First, access to the vulnerable endpoint is gained through a client on the local network, such as a browser. Secondly the vulnerable endpoint is hit with a buffer overflow attack, which gives the attacker control of the modem. Once attackers gain control of the modem, they could abuse it in multiple ways:
DNS: Attackers could change the default DNS server, allowing them to eavesdrop on all traffic.
MiTM: Man-in-the-middle attacks could be launched against modem users.
Flash: Attackers could swap out or flash the firmware on devices, as well as disable ISP upgrades.
Configure: Every configuration file or setting could be altered.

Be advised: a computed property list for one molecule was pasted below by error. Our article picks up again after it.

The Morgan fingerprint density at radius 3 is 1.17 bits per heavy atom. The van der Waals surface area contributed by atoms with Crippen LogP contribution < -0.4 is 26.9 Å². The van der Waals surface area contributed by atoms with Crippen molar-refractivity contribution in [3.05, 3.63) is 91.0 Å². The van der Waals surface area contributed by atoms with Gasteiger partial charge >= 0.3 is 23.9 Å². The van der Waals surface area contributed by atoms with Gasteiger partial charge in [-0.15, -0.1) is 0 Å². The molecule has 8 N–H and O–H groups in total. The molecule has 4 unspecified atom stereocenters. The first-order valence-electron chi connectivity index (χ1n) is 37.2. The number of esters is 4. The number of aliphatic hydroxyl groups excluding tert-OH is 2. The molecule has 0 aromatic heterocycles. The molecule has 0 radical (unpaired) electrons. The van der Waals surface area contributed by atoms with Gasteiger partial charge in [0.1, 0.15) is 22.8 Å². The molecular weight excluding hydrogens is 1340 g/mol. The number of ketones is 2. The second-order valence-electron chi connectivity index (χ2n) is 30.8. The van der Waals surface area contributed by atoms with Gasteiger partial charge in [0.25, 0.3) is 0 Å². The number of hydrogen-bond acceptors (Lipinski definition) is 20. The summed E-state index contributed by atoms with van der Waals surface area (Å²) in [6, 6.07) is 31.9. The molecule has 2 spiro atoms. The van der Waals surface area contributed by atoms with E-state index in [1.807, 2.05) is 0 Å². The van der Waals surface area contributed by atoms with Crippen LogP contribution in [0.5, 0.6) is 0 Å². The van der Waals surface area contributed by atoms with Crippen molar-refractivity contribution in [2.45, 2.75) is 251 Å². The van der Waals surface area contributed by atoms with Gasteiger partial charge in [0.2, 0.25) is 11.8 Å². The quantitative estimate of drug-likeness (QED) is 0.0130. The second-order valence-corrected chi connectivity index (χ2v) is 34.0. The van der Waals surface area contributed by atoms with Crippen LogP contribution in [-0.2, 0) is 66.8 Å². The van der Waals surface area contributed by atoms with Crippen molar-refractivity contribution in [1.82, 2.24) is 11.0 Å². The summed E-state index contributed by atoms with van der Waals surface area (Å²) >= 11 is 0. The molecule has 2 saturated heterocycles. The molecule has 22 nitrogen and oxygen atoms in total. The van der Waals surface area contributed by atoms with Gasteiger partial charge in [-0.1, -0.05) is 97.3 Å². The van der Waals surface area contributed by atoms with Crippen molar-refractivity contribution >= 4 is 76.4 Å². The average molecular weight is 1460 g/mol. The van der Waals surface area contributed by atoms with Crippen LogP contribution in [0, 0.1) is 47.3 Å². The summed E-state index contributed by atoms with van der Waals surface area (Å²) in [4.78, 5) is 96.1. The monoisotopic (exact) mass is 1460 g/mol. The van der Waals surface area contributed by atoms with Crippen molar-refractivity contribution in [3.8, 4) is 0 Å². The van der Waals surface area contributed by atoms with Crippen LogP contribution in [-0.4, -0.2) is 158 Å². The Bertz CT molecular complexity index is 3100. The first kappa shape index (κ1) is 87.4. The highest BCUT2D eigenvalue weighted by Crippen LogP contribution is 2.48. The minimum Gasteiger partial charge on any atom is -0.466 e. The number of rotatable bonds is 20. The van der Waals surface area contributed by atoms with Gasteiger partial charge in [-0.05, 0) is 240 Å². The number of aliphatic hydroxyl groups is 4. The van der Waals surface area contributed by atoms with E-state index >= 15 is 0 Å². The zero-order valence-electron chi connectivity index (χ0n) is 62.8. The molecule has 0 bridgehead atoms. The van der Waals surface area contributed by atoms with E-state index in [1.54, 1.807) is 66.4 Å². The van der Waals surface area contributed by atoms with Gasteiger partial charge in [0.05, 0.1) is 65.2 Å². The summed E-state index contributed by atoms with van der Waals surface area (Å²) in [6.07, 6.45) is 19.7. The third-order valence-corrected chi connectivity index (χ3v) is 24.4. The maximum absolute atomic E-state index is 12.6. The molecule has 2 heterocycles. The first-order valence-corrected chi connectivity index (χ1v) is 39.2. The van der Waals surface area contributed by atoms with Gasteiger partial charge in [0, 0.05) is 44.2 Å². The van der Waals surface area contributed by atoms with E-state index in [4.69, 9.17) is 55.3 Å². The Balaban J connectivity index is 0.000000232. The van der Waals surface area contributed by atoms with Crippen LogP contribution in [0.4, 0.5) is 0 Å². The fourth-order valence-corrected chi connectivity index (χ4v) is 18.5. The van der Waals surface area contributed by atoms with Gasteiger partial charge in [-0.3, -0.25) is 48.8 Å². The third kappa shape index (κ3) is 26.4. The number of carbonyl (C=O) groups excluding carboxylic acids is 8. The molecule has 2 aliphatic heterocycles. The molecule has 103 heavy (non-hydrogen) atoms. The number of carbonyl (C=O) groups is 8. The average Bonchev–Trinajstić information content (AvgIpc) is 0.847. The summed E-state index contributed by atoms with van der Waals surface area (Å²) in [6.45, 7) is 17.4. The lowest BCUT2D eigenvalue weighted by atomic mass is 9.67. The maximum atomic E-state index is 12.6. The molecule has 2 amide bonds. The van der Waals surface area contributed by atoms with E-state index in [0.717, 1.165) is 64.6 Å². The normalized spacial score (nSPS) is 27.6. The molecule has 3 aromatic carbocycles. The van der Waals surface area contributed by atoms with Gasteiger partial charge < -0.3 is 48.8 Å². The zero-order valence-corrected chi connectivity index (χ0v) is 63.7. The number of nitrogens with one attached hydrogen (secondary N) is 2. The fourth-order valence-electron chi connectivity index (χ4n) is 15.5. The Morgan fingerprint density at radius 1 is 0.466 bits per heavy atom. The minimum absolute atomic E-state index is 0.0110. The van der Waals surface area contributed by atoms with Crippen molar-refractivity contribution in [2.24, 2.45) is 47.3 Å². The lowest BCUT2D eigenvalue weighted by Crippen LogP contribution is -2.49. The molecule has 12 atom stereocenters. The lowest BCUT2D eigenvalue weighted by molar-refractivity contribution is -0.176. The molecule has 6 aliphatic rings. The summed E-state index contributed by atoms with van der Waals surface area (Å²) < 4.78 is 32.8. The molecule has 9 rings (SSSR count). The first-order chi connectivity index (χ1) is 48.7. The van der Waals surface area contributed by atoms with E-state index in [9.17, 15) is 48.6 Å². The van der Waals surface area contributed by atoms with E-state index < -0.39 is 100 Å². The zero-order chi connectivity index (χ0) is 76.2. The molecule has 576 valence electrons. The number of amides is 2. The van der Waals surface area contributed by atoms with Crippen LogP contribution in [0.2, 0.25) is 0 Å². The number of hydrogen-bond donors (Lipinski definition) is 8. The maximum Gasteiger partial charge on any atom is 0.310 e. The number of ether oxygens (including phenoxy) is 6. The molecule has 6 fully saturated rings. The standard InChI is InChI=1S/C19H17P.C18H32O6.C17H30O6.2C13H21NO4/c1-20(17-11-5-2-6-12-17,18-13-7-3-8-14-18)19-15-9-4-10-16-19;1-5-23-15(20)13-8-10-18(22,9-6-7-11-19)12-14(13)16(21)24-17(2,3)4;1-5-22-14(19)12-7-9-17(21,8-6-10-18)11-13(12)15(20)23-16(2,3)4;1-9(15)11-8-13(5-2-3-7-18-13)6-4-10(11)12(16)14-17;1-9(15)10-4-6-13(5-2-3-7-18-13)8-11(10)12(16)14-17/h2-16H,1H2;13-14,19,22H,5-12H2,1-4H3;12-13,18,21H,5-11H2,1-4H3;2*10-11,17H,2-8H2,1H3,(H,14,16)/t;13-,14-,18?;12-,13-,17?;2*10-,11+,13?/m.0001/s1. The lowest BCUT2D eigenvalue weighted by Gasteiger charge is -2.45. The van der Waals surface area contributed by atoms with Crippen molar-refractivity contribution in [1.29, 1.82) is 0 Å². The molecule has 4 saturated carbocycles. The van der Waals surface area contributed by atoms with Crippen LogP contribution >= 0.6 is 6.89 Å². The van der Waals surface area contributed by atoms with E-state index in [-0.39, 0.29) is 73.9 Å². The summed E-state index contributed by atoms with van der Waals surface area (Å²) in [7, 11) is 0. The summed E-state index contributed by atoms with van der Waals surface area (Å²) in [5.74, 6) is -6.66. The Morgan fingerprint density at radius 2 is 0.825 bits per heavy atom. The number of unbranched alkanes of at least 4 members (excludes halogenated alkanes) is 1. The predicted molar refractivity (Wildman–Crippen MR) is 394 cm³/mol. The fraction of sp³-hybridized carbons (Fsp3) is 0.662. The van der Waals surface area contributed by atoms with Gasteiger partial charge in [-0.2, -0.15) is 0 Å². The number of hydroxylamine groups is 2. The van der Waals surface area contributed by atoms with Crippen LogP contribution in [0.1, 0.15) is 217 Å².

SNMP: Attackers could alter simple network management protocol information, which is used to monitor device performance and status.
MAC: All MAC addresses associated with the modem could be changed.
Serial numbers: Attackers could alter serial numbers.
Zombie: Vulnerable devices could be pressed into service as “zombie” nodes in a botnet.
Even if your modem is not in the list below, it could still be vulnerable. Many other modems are also vulnerable other than the ones mentioned below.
Only Five ISPs have reportedly patched all vulnerable devices they’ve issued to customers:
Given below is a Github vulnerability test that can be used by network administrators and cable modem users to evaluate whether their device is at risk.